Facility: Thin Films and Interfaces, LMX, National Institute for Lasers, Plasma, and Radiation Physics, Romania, Institute for Photonics and Nanotechnologies & Institute for Microelectronics and Microsystems, Italian National Research Council, Italy

Reference: M. Benetti et al., Sensors & Actuators: B. Chemical 283, 154-162 (2019)

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29 November 2018

Spin triplet ground-state in the copper hexamer compounds A2Cu3O(SO4)3 (A = Na, K)

The compounds A2Cu3O(SO4)3(A=Na,K) are characterized by copper hexamers which are weakly coupled along the b axis to realize one-dimensional antiferromagnetic chains below TN≈3K, whereas the interchain interactions along the a and c axes are negligible. We investigated the energy-level splittings of the copper hexamers by inelastic neutron scattering below and above TN. The eight lowest-lying hexamer states could be unambiguously assigned and parametrized in terms of a Heisenberg exchange Hamiltonian, providing direct experimental evidence for an S=1 triplet ground-state associated with the copper hexamers. Therefore, the compounds A2Cu3O(SO4)3 serve as cluster-based spin-1 antiferromagnets to support Haldane's conjecture that a gap appears in the excitation spectrum below TN, which was verified by inelastic neutron scattering.
Keywords: Magnetism; one-dimensional antiferromagnetic chains; inelastic neutron scattering;

Facility: SSC, LMX, LNS, SINQ, Oak Ridge National Laboratory

Reference: A. Furrer et al., Phys. Rev. B 98, 180410(R) (2018)

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26 October 2018

Design of magnetic spirals in layered perovskites: Extending the stability range far beyond room temperature

In insulating materials with ordered magnetic spiral phases, ferroelectricity can emerge owing to the breaking of in- version symmetry. This property is of both fundamental and practical interest, particularly with a view to exploiting it in low-power electronic devices. Advances toward technological applications have been hindered, however, by the rel- atively low ordering temperatures Tspiral of most magnetic spiral phases, which rarely exceed 100 K. We have recently established that the ordering temperature of a magnetic spiral can be increased up to 310 K by the introduction of chemical disorder. Here, we explore the design space opened up by this novel mechanism by combining it with a targeted lattice control of some magnetic interactions. In Cu-Fe layered perovskites, we obtain Tspiral values close to 400 K, comfortably far from room temperature and almost 100 K higher than using chemical disorder alone. Moreover, we reveal a linear relationship between the spiral’s wave vector and the onset temperature of the spiral phase. This linear law ends at a paramagnetic-collinear-spiral triple point, which defines the highest spiral ordering temperature that can be achieved in this class of materials. On the basis of these findings, we propose a general set of rules for designing magnetic spirals in layered perovskites using external pressure, chemical substitutions, and/or epitaxial strain, which should guide future efforts to engineer magnetic spiral phases with ordering temperatures suitable for technological applications.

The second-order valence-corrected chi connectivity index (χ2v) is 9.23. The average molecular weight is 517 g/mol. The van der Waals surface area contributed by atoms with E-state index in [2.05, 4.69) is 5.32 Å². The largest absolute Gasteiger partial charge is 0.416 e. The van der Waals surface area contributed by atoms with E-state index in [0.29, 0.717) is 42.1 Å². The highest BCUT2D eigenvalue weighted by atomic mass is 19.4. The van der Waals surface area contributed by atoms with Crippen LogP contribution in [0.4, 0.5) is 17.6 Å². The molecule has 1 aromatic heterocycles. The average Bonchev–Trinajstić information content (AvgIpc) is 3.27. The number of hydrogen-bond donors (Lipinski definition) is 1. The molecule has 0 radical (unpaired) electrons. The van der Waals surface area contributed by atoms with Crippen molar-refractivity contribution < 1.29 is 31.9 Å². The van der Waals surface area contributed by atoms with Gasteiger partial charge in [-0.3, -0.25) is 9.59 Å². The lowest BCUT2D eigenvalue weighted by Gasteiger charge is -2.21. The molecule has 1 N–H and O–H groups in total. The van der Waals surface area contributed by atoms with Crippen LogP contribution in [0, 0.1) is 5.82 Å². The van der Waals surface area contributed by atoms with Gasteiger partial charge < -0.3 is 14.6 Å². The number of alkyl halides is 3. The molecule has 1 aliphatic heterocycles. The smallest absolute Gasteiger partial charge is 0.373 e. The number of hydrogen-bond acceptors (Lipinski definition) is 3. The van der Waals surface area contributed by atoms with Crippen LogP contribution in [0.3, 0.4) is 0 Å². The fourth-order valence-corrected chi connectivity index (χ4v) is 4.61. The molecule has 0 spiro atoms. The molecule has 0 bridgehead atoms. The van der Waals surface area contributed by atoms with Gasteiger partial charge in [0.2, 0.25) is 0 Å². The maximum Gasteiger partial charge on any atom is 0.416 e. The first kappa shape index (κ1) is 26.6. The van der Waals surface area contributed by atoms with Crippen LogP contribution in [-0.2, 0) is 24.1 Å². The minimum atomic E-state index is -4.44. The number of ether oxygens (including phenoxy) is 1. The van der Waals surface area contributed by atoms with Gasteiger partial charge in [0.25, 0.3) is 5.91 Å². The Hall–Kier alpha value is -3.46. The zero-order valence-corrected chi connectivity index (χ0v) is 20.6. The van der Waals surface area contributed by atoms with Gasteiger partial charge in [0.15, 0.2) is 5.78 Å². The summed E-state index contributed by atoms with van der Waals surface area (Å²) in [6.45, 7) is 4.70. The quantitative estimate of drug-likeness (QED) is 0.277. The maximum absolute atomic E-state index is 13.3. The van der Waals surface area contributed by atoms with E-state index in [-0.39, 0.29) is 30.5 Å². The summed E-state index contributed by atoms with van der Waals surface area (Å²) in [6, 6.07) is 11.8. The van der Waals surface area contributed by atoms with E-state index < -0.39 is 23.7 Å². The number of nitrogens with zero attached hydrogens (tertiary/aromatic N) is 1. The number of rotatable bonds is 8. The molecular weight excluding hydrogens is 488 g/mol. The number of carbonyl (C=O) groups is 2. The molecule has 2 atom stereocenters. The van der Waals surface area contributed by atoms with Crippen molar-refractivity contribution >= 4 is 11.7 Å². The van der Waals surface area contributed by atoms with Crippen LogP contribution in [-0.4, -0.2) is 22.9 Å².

Facility: SINQ

Reference: T. Shang et al, Science Advances 4, eaau6386 (2018)

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25 October 2018

Rolling dopant and strain in Y-doped BiFeO3 epitaxial thin films for photoelectrochemical water splitting

We report significant photoelectrochemical activity of Y-doped BiFeO3 (Y-BFO) epitaxial thin films deposited on Nb:SrTiO3 substrates. The Y-BFO photoanodes exhibit a strong dependence of the photocurrent values on the thickness of the films, and implicitly on the induced epitaxial strain. The peculiar crystalline structure of the Y-BFO thin films and the structural changes after the PEC experiments have been revealed by high resolution X-ray diffraction and transmission electron microscopy investigations. The crystalline coherence breaking due to the small ionic radius Y-addition was analyzed using Willliamson-Hall approach on the 2Θ-ω scans of the symmetric (00l) reflections and confirmed by high resolution TEM (HR-TEM) analysis. In the thinnest sample the lateral coherence length (L||) is preserved on larger nanoregions/nanodomains. For higher thickness values L|| is decreasing while domains tilt angles (αtilt) is increasing. The photocurrent value obtained for the thinnest sample was as high as Jph = 0.72 mA/cm2, at 1.4 V(vs. RHE). The potentiostatic scans of the Y-BFO photoanodes show the stability of photoresponse, irrespective of the film’s thickness. There is no clear cathodic photocurrent observation for the Y-BFO thin films confirming the n-type semiconductor behavior of the Y-BFO photoelectrodes.